In the EU privacy is based on the European Convention on Human Rights, article 8 of this convention guarantees a right to privacy:
- Everyone has the right for his private and family life, his home and his correspondence.
- There shall be no interference by a public authority with the exercise of this right except such as is in accordance with the law and is necessary in a democratic society in the interests of national security, public safety or the economic well-being of the country, for the prevention of disorder or crime, for the protection of health or morals, or for the protection of the rights and freedoms of others.
15 years ago the EU led the world in the area of privacy legislation, however rapid technological developments and globalisation have profoundly changed the world around us, and brought new challenges for the protection of personal data. To meet these challenges, in early November, the EU published a document describing the direction for privacy and data protection. This document contains the following introductory paragraph:
“Today technology allows individuals to share information about their behaviour and preferences easily and make it publicly and globally available on an unprecedented scale. Social networking sites, with hundreds of millions of members spread across the globe, are perhaps the most obvious, but not the only, example of this phenomenon. ‘Cloud computing’ - i.e., Internet-based computing whereby software, shared resources and information are on remote servers (‘in the cloud’) could also pose challenges to data protection, as it may involve the loss of individuals' control over their potentially sensitive information when they store their data with programs hosted on someone else's hardware. A recent study confirmed that there seems to be a convergence of views – of Data Protection Authorities, business associations and consumers' organisations – that risks to privacy and the protection of personal data associated with online activity are increasing.”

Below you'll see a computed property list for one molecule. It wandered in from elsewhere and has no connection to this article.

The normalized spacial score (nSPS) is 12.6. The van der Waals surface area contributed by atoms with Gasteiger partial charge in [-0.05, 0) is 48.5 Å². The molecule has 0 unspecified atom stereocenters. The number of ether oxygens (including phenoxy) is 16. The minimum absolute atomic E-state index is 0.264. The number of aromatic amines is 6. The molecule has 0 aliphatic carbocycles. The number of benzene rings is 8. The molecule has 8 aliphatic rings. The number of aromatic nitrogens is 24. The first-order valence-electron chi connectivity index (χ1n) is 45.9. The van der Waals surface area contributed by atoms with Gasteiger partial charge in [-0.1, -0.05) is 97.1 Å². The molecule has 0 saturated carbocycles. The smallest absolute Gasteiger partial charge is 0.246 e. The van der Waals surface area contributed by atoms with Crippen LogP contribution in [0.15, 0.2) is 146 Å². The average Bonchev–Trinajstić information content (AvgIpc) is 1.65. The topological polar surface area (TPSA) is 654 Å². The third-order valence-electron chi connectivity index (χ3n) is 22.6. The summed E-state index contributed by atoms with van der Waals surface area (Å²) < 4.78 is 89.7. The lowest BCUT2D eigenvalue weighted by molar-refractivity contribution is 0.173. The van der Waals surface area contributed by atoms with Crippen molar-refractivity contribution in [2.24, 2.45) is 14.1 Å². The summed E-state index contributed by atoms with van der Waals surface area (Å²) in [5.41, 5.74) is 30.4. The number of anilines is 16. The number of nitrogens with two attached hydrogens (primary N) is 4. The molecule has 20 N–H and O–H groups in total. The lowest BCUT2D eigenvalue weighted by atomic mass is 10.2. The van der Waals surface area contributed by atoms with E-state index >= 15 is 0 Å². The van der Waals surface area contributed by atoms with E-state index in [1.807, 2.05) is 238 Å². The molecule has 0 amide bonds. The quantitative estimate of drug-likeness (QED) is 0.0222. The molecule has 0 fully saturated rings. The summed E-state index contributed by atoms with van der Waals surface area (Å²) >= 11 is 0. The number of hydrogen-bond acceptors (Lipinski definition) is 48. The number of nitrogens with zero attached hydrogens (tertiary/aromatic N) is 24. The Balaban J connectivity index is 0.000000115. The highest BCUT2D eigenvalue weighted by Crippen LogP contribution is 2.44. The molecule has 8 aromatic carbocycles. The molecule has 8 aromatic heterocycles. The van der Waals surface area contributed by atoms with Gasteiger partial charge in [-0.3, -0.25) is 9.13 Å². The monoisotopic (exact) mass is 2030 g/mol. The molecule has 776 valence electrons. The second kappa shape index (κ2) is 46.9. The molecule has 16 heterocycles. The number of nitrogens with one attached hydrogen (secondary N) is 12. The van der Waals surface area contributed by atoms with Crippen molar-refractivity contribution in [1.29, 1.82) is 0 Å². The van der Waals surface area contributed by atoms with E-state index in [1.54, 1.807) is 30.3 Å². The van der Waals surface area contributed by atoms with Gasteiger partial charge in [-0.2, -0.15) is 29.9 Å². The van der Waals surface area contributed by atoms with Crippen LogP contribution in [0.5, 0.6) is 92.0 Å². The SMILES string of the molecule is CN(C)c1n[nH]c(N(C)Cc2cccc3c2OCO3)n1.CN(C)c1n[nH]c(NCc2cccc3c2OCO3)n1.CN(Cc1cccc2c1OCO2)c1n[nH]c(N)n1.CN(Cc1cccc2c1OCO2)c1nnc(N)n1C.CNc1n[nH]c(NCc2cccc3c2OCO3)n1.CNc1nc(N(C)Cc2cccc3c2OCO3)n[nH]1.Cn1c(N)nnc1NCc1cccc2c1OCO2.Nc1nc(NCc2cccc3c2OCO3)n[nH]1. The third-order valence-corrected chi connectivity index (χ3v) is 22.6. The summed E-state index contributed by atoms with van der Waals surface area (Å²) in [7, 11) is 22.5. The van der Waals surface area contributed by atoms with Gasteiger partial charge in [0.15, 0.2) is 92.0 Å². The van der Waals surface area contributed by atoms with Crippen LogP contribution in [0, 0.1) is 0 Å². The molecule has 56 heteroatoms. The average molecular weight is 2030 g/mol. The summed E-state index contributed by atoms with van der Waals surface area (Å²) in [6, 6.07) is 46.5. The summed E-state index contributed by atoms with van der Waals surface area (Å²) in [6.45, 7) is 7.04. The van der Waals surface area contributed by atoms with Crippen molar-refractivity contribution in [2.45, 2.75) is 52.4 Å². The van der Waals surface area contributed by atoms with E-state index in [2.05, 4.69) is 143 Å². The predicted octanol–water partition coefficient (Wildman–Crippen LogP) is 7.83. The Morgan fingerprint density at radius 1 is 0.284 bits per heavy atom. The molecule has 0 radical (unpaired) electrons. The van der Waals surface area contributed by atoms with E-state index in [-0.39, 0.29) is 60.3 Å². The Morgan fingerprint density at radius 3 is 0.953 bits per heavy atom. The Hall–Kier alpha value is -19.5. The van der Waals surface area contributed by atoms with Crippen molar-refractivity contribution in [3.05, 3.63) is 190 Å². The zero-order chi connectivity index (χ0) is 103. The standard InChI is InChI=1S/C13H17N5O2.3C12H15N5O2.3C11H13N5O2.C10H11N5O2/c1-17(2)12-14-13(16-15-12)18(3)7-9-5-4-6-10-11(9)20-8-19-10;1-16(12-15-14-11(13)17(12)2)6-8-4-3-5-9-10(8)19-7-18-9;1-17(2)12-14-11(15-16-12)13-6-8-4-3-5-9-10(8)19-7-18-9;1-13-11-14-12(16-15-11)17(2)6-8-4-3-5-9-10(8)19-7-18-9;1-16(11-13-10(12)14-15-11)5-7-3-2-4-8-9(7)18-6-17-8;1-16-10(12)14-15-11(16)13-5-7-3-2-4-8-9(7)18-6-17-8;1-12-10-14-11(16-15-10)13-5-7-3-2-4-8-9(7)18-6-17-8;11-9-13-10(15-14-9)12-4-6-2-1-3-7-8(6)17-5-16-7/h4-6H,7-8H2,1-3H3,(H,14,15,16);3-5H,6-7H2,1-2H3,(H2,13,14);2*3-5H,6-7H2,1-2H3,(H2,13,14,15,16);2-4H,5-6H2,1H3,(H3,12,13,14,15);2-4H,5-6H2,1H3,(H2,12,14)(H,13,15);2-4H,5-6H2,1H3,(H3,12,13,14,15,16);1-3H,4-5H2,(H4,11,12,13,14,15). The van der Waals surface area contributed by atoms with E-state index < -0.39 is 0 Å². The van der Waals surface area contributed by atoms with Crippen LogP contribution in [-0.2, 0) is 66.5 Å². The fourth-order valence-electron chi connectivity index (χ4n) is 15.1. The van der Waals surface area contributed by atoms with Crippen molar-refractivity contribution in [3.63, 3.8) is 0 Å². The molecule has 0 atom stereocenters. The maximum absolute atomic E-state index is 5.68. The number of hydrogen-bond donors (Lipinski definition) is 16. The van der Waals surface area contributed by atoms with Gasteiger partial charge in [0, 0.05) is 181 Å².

The strategy sets out proposals on how to modernise the EU framework for data protection rules through a series of key goals:
- Strengthening individuals rights (Directive 95/46/EC) so that the collection and use of personal data is limited to the minimum necessary. To improve the notion of informed consent, to consider mandatory breach notification (like for e-Privacy Directive 2002/58/EC (amended by Directive 2009/136/EC) which applies to Telecommunication providers. To provide a “right to be forgotten” when their data is no longer needed or they want their data to be deleted.
- Enhancing the internal market dimension. Data Protection in the EU has a strong internal market dimension, i.e., the need to ensure the free flow of personal data between Member States within the internal market. As a consequence, the Directive’s harmonisation of national data protection laws is not limited to minimal harmonisation but amounts to harmonisation that is generally complete.
- Revising the data protection rules in the area of police and judicial cooperation in criminal matters. There is a need to have a ‘comprehensive protection scheme’ and to strengthen the EU's stance in protecting the personal data of the individual in the context of all EU policies, including law enforcement and crime prevention.
- The global dimension of data protection. Clarifying and simplifying the rules for international data transfers. Data processing is globalised and calls for the development of universal principles for the protection of individuals with regard to the processing of personal data.
So what does this all mean for organizations and individuals? There is no doubt that mandatory data breach notification will focus the minds of organizations on the security of their IT systems. Much has been made of theft of data by cyber criminals, however while this is important, misuse of data by insiders is also a significant problem. I would expect to see an increased interest in “Data Leak Prevention” technology which can control the transmission of data based on its content and encryption to control access to data which gets “lost”.
From the perspective of individuals – the direction does little to protect people from themselves. The person using a social networking site remains at liberty to give away personal information about themselves – even to their own detriment, as has been illustrated by many recent news stories. They can also send ill judged messages that are publicly visible using Twitter – which have on occasions led to criminal convictions. Perhaps the “right to be forgotten” could include these classes of data?